The Sound Of My Voice by Ron Butlin

Black Ace, 1994, 143p.

The Sound Of My Voice

Butlin had made a reputation as a poet but this was his first novel* and an unusual debut it was. Presented from the viewpoint of Morris Magellan, a married man with two children he refers to as “the accusations” it is an absorbing study of an alcoholic and his descent into self-disgrace.

What marks The Sound Of My Voice out as especially bold is the use of the second person to carry the narrative. Second person novels are rare; successful ones are rarer still. That Butlin carries the conceit off is a tribute to his writing skill. It helps that in its opening the novel concentrates on Magellan’s childhood where his remote father is presented as a major (negative) influence on his subsequent life.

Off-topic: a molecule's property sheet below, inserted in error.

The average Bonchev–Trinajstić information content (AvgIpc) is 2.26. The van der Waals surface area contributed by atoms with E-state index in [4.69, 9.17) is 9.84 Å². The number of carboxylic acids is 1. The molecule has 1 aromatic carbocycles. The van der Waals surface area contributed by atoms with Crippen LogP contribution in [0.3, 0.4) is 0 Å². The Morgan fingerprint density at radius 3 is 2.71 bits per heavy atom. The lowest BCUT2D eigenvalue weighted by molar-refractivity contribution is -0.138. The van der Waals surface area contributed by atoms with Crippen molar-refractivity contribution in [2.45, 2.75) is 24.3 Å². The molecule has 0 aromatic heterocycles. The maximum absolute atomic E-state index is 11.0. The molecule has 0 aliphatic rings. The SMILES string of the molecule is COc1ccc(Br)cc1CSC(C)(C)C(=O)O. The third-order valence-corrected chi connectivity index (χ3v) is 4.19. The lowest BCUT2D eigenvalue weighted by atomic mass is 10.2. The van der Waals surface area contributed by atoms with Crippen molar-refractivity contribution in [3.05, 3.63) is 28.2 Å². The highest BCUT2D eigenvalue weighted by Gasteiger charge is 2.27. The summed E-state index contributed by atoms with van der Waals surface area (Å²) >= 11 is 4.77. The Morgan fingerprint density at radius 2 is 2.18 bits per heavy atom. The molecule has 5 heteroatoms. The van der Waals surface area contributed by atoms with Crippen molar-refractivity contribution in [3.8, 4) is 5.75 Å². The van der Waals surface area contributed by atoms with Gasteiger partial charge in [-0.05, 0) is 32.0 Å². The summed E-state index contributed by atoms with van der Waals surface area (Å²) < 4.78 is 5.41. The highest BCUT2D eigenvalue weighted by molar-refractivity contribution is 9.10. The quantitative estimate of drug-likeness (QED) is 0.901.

Using the second person could have been an invitation to the reader to be complicit in Magellan’s woes but it is not merely a literary trick, the voice is there for a purpose – which I shall not spoil even though the introduction, by Randall Stevenson, does. (Or would have had I not taken the precaution of avoiding reading it till after I’d finished the novel.)

This is a short book but all the better for it.

*Published in 1987 by Canongate. This Black Ace edition is described as definitive; corrected and revised by the author.

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    […] Visits is not as compelling as Butlin’s The Sound Of My Voice (see my review here) but is still an insightful study of obsession, loss and coming to terms with […]

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